Navigation Links
New Blood Thinner May Lower Chances of Clots in High-Risk Heart Patients: FDA
Date:5/21/2012

MONDAY, May 21 (HealthDay News) -- The new blood thinner Xarelto appears to lower the chances of potentially fatal blood clots in high-risk heart patients, a U.S. Food and Drug Administration review has found.

The review came in briefing documents that were filed Monday in advance of an FDA advisory panel meeting Wednesday, at which the panel is to vote on whether to recommend approval of Xarelto for treating people with acute coronary syndrome (a group of conditions brought on by sudden reduced blood flow to the heart).

The FDA is not required to follow the advice of its expert panels, but the agency typically does. A final decision is expected by the end of June, according to the documents.

Xarelto (rivaroxaban) is one of a new class of blood thinners that have been developed to overcome some of the problems that exist with the standard treatment, warfarin (Coumadin), which requires constant dose monitoring. Warfarin's effectiveness also can be altered by certain foods and other medications. Xarelto already is approved for use by those with atrial fibrillation (irregular heartbeat) and by people who are having hip- or knee-replacement surgery.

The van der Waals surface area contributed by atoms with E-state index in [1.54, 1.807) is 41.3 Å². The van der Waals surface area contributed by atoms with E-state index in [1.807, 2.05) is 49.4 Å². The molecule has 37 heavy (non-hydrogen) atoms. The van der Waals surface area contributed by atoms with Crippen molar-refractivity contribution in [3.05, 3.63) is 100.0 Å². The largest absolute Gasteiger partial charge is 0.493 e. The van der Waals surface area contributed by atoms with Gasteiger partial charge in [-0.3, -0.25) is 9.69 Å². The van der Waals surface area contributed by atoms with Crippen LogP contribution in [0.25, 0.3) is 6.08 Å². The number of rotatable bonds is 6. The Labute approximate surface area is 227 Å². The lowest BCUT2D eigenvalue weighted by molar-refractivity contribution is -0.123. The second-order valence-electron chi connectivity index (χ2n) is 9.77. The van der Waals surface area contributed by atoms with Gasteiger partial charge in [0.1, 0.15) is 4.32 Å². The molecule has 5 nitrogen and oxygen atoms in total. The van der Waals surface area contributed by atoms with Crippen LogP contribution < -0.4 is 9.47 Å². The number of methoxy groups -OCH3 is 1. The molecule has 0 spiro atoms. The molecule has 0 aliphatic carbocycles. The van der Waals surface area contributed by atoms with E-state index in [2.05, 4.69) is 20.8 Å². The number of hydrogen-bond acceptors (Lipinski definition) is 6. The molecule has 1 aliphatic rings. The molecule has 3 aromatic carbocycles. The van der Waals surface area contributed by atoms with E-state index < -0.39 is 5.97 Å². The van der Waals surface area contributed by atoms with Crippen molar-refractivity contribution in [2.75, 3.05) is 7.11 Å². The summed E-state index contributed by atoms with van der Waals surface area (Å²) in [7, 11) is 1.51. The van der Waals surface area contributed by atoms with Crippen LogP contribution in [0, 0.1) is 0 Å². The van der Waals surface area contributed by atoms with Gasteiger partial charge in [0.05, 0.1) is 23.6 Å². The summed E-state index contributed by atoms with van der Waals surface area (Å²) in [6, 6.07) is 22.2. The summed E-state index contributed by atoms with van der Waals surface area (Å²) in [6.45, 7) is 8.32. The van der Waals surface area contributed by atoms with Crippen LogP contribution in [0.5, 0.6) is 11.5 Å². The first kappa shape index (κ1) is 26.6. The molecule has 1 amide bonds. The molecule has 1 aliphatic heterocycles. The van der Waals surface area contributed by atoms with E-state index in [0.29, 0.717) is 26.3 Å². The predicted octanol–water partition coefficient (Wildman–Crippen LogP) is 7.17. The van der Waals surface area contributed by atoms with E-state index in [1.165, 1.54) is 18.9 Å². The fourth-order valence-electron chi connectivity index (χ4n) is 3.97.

In the FDA briefing documents, an agency reviewer recommended approving the drug for treatment of acute coronary syndrome, mostly because trial data showed there was a reduction in cardiovascular death, even though there was also an increased risk of potentially fatal bleeding.

"However, what is not reflected in the sponsor's analysis are minor bleeding events," FDA reviewer Dr. Karen Hicks wrote in the briefing documents. "While it is true that these bleeding events typically do not lead to death or irreversible harm, these events may represent the biggest problem for both patients and health care providers if rivaroxaban is approved."

"While reductions in [cardiovascular] death still trump these bleeding events, if rivaroxaban is approved, we should expect a number of bleeding events that will require medical attention," Hicks wrote. "Carefully selecting patients for rivaroxaban therapy will be necessary to mitigate these bleeding risks."

In research presented at the American Stroke Association's International Stroke Conference in New Orleans last February, Australian doctors followed more than 14,000 people who took either Xarelto or warfarin for a median of two years. Of those patients, 136 had bleeding in the brain.

People who took Xarelto -- and suffered from the most common type of atrial fibrillation and didn't have heart valve damage -- were about one-third less likely to experience bleeding in the brain than those who took warfarin, the investigators found.

More information

The U.S. National Institute of Neurological Disorders and Stroke has more about stroke.

-- Randy Dotinga

SOURCES: May 21, 2012, briefing documents, U.S. Food and Drug Administration; February 9, 2012, news release, American Stroke Association


'/>"/>
Copyright©2010 ScoutNews,LLC.
All rights reserved